In general an edge is created where one surface meets another. An edge could be a surface level edge, a kerb, a retaining wall, steps or terrace. Edges are often created using the Loft compound object instead of a simple extrusion to take advantage of the loft mapping parameters. The Loft mapping parameters enable kerb or brick materials to follow the curves of an edge as they do in the real world
In this example a kerb is created using Key 3D Edge Path and Key 3D Edge Section
In order to follow this tutorial, you may want to use the supplied files. Please read the sample data instructions before downloading.
Select Surface_B_Road again and move the surface down on the Z axis -0.15
NOTE: Placing all sections for lofts or other shapes for bevel profiles etc at the top left of the site, away from the site geometry, is a good habit. Sections and profiles are then available in an easy to access place for re-use at any time
TIP: Naming in this way ensures that any lofts are easily identified in the scene. When materials have been properly mapped to the kerb (later) it can then be renamed and converted to an editable mesh. This procedure ensures objects uses less system resources when creation, modification and material application has been completed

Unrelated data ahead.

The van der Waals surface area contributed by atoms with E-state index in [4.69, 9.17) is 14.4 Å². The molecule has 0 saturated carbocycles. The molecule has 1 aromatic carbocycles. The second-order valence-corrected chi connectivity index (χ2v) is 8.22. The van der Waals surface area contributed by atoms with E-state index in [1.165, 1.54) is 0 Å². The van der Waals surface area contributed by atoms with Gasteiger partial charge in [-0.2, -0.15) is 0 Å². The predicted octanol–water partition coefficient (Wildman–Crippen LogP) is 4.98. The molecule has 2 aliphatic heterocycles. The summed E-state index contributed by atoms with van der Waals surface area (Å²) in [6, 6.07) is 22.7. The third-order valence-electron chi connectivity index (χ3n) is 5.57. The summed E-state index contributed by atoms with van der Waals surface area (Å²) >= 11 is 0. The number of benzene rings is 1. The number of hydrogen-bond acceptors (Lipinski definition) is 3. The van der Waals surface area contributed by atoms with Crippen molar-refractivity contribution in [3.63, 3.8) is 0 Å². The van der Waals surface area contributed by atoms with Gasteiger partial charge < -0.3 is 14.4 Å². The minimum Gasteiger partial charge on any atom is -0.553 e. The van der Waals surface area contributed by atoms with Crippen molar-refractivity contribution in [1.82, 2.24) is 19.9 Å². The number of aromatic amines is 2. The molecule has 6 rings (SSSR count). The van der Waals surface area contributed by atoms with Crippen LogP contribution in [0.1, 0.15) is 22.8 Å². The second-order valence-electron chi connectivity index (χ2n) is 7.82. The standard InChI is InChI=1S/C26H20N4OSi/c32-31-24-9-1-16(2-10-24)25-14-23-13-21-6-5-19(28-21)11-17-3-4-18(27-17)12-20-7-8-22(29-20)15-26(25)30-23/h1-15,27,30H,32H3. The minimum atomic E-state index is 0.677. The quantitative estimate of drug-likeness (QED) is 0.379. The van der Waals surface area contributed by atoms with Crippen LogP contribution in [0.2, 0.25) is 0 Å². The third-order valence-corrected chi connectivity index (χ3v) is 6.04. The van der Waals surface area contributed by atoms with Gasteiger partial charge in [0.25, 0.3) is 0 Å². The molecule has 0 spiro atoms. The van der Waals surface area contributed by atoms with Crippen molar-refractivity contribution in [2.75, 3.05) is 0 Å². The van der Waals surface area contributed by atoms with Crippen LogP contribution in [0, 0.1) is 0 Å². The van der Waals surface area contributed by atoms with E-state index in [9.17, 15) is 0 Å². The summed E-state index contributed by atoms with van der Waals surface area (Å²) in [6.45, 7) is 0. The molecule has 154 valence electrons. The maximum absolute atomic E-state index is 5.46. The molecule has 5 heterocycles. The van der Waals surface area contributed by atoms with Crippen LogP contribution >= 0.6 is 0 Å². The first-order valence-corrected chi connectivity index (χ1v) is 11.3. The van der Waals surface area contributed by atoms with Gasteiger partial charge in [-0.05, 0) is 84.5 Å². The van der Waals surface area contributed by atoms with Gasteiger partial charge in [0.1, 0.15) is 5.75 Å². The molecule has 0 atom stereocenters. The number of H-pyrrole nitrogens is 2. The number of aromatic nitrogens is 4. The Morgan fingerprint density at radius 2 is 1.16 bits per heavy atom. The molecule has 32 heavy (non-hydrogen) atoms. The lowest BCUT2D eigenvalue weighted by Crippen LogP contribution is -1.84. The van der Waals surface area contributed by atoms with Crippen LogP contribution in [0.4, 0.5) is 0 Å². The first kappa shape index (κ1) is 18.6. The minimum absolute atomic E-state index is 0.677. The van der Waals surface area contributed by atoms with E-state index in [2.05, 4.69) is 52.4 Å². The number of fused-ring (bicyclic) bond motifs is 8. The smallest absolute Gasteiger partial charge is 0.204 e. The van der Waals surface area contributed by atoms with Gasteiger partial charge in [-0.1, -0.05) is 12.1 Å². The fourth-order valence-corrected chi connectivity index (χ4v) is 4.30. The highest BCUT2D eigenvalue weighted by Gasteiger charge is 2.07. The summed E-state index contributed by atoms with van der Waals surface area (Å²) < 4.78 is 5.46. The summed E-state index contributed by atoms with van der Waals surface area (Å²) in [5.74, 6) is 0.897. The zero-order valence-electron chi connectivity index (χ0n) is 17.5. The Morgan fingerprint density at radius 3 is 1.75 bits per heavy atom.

TIP: Always approach the creation of lofts in this way ie keeping a tight hold over the number of faces. Measures to reduce the amount of faces should be taken before loft creation when determining the amount of vertices on the splines used to create the landfom terrain. However, the shape and path sub-objects of the loft can be accessed on the Modify Panel after creation and number of vertices reduced if required
NOTE: To change other parameters on the loft such as the orientation (the loft sometimes is inverted) or the position of the loft on the path Ref: Key Fundamentals / Working with Objects
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